your work becomes more well-known, the risk of being copied increases.’ She advises staying one step ahead by continuing to come up with new things: ‘The copyright issues regarding designs and creative work are very complex. I believe part of my job as a designer is to move on and come up with the next However, it’s not all bad news – as their idea.’ brands have grown, Camilla, Gillian So, can an independent business to get and Margarita have all retained too big? Gillian puts it perfectly: ‘It full creative control and still do the very much depends on the nature of the designing themselves. Gillian offers individual business. If you started out her explanation: ‘I’ve always felt the as an artisan crafter and that is part need to create designs that I feel of the identity of your brand, there is really proud of, more than things that probably a certain point beyond which are commercial. I think that’s a good philosophy and hopefully a strategy for it’s very difficult to go without losing all longterm success.’ What’s more, they’ve that you hold dear.’ The key, she says, yet to come across any copyright issues, is deciding whether your business is scalable; whether, despite the changes though Camilla says she knows people that growing your brand might bring, who have had their ideas stolen. you’ll still be able to produce designs Margarita points out the downside of that are true to your vision. increasing your brand’s exposure: ‘As found it hard to combine these two aspects: ‘Both could easily be fulltime jobs. I try to spend chunks of time doing one or the other so I can really focus. It’s hard to be creative when you’re preoccupied with payments or negotiations with a supplier!’
S P I T TOP
1. Do your RESEARCH and know your pricing limits. Make sure you study the market and, as Camilla advises, find your pricing ‘sweet spot’. 2. Consider NEW WAYS OF MANUFACTURING your products, but remember maintaining quality as well as quantity is key. 3. Make time to BE CREATIVE. Your design skills are what attracted retailers and customers to your brand in the first place. 4. Never lose sight of your brand’s IDENTITY. Stay loyal to your initial ideas. 5. Consider what a RETAILER can do for you and weigh up whether it’s worth the extra time and investment.
91 Magazine gets out of the office to check out some of the best handmade and vintage events happening around the country - and for a spot of shopping too of course!
Johnny Loves June Vintage Fair WHEN: 10 May 2014 WHERE: The Shoreham Centre, Shoreham, West Sussex Website: www.johnnylovesjune.co.uk
Review by HELEN RUFF / Photos by Clare Ozkan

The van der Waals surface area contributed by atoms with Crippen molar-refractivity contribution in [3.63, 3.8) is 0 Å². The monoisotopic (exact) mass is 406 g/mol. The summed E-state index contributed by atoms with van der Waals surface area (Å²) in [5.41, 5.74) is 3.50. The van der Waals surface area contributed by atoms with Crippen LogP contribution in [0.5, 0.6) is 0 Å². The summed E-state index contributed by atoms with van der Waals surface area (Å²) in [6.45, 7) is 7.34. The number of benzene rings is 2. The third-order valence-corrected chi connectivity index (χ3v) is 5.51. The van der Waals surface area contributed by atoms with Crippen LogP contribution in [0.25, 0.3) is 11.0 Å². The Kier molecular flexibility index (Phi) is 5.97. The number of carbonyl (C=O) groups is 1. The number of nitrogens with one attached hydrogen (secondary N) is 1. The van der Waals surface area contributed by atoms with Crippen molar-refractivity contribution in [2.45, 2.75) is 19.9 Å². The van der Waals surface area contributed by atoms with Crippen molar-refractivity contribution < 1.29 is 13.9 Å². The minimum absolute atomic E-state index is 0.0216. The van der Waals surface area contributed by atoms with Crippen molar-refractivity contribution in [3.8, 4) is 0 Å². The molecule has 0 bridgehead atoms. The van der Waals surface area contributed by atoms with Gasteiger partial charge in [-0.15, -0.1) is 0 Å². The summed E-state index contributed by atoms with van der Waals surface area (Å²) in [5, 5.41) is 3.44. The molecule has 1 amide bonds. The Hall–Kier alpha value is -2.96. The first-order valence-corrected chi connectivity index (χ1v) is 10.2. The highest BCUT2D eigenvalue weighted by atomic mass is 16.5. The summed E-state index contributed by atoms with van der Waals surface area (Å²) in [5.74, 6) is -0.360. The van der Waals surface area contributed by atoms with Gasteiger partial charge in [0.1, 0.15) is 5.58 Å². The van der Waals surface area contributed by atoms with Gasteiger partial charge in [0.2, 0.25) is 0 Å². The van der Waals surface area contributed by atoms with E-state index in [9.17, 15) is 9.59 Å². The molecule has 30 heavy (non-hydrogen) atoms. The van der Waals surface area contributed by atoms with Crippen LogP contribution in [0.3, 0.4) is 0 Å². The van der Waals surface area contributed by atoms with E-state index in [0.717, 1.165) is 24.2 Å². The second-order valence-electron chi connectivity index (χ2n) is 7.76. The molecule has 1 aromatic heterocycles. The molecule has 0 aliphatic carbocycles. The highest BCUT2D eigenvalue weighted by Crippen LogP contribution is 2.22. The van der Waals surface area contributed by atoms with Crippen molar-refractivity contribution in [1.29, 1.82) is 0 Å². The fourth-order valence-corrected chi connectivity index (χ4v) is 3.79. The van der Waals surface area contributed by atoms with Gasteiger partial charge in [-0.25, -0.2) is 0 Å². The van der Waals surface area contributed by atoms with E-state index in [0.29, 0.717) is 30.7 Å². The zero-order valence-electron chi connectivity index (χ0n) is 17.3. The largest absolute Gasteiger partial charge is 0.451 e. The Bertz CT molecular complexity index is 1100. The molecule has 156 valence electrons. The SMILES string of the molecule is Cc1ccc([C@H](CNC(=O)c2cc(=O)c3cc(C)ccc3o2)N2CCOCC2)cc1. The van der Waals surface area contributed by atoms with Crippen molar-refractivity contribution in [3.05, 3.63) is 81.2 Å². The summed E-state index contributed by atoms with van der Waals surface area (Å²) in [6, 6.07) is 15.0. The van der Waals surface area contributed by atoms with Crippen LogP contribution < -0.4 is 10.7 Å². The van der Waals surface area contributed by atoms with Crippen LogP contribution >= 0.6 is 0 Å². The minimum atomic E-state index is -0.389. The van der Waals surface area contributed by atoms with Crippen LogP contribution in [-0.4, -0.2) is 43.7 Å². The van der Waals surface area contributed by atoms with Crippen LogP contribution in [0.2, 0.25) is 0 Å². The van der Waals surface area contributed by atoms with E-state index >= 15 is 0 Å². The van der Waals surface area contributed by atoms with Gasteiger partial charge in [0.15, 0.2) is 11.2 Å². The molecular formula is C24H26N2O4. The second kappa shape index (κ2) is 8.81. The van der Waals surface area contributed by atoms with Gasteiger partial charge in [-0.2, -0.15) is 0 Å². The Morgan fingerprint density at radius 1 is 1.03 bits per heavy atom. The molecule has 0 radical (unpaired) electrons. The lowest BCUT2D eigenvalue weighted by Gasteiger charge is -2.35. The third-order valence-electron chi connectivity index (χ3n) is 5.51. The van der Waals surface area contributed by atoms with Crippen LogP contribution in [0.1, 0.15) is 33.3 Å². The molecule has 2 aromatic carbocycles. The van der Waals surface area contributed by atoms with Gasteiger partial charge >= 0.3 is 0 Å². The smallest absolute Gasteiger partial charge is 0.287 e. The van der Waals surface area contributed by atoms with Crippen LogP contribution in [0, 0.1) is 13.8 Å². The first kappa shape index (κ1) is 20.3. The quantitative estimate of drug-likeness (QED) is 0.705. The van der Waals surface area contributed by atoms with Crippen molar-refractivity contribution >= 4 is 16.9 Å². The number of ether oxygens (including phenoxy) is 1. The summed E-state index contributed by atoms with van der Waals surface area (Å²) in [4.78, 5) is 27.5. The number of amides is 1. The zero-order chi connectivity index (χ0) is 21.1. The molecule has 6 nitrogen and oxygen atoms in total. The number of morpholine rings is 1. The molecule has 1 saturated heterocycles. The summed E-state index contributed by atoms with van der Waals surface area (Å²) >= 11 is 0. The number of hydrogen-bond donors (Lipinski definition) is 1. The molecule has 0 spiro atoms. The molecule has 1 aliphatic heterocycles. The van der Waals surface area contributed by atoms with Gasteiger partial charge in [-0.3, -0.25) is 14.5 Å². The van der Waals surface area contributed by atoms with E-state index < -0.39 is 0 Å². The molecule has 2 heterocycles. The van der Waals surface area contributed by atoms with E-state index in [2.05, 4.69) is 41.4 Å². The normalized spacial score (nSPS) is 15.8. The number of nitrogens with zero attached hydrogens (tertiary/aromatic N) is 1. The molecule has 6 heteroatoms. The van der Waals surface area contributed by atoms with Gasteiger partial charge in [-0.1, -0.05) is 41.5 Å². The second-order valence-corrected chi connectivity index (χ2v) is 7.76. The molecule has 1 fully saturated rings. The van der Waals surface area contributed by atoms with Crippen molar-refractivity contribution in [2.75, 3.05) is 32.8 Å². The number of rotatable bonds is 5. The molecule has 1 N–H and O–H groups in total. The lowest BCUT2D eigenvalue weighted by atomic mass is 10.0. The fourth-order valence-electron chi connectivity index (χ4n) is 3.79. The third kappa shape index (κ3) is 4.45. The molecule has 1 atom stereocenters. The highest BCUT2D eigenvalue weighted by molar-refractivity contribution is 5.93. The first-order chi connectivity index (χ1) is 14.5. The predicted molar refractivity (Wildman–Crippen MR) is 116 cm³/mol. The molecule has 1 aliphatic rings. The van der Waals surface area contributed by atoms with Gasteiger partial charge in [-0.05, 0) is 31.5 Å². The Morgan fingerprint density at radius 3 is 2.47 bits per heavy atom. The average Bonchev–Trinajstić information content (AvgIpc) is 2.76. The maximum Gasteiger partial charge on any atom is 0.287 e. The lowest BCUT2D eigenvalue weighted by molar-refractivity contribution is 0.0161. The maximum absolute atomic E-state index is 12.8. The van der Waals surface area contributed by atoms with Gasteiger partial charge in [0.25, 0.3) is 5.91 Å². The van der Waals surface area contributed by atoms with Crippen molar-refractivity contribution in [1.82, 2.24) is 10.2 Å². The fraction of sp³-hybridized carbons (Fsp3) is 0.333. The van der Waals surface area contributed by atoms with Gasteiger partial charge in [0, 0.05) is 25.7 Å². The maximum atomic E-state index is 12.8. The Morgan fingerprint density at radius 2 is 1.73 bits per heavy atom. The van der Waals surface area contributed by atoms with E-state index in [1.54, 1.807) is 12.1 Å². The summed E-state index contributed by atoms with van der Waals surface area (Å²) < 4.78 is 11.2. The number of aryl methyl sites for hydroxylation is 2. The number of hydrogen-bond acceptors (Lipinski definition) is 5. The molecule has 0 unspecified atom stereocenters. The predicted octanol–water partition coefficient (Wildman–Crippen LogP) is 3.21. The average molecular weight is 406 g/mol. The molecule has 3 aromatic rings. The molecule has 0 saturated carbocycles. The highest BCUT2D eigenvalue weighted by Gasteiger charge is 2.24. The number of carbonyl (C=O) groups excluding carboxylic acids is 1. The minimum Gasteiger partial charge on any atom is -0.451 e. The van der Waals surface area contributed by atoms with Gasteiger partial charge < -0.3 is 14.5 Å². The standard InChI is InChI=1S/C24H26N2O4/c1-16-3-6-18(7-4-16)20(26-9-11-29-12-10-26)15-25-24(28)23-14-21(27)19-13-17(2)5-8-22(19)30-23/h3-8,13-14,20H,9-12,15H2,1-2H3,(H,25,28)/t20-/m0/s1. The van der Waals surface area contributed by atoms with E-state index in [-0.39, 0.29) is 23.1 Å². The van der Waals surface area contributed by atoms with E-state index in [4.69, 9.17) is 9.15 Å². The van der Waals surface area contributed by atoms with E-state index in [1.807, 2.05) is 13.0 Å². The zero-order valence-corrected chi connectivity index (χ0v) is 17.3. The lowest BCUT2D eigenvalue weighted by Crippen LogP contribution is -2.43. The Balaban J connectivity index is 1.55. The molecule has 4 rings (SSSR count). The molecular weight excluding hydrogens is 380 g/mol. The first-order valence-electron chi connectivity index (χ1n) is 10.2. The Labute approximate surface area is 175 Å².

’ve been attending the Johnny Loves June vintage fairs since their first event in a small church hall a couple of years ago. They’ve come a long way since then. Organiser, Faye Spiller, is now a well respected player on the vintage scene and has recently taken over the local franchise for The Vintage Directory. On my most recent visit I immediately got into the mood when greeted by a lovely lady dressed in a 1950s tea dress with her hair in victory rolls and shiny red lips, and by the jaunty tunes courtesy of The Vintage Music Company. Entry is £1 – a small price to pay for what they have in store: a vintage tearoom, approximately 40 traders, hair and make-up stalls and a programme of entertainment. These fairs seem to attract those people who live and breathe vintage on a daily basis - the true vintage aficionados – I love spotting the teddy boys with their quiffs quaffing a brew in the tearoom!
Perusing the stalls, I listened to Amy Baker’s dulcet tones as she purred into the microphone on stage. I browsed authentic vintage and reproduction clothing including swimsuits from Quirky Turtle and some fantastic wiggle dresses from Emma Gregory. A huge fan of retro style soft furnishings, I fell in love with a cushion made from 1960s fabric by Point to the Window. I also spied a small Paddington Bear cushion, beautifully made and so nostalgic of my childhood. Later on, Curtis Skinner took to the stage, romancing shoppers with some smooth Sinatra numbers. I could have listened to him all day while marvelling at more vintage delights and quirky finds - cacti planted in dolls heads from Bella Does Brighton were a highlight. These fairs are not just about shopping, it is a true ‘step back in time’ moment that is sure to ignite all of your vintage senses!
PORTLAND FLEA WHEN: 18 May 2014 WHERE: 525 SE PINE STREET PORTLAND, OR 97214 Website: www.pdxflea.com
Review by jessi whitby / Photos by Celeste noche
hen asked about the the motivation behind the Portland Flea, founder Kate Sullivan energetically replies, â€œgetting to know people in Portland; getting to know people who are doing cool things in the area.â€?
back home to Portland a few years ago, she quickly created here what she felt was missing from the vintage scene. Now two years old, the event boasts around two-dozen vendors who gather on the last Sunday of every month at Union Pine. This converted warehouse space with its soaring light-filled wood interiors is the perfect Pacific Northwest backdrop for this unique local market.
Kate spent some time living in London and fell in love with the bustling vintage and antique market in Camden Passage, Islington. So when Kate moved Inside, shoppers enjoy live music,
refreshments, and the unofficial mascot of the flea, a sweet Corgi dog named Millie. Outside, booths and local food trucks line the streets, while a steady stream of shoppers browse and chat with sellers about their wares. Booth partners Jillian Punska and Kym Condron’s outdoor stall specialises in natural fibres and colours, stoneware, and dreamy vintage clothing pieces that comprise what they call an “earthy art teacher vibe”.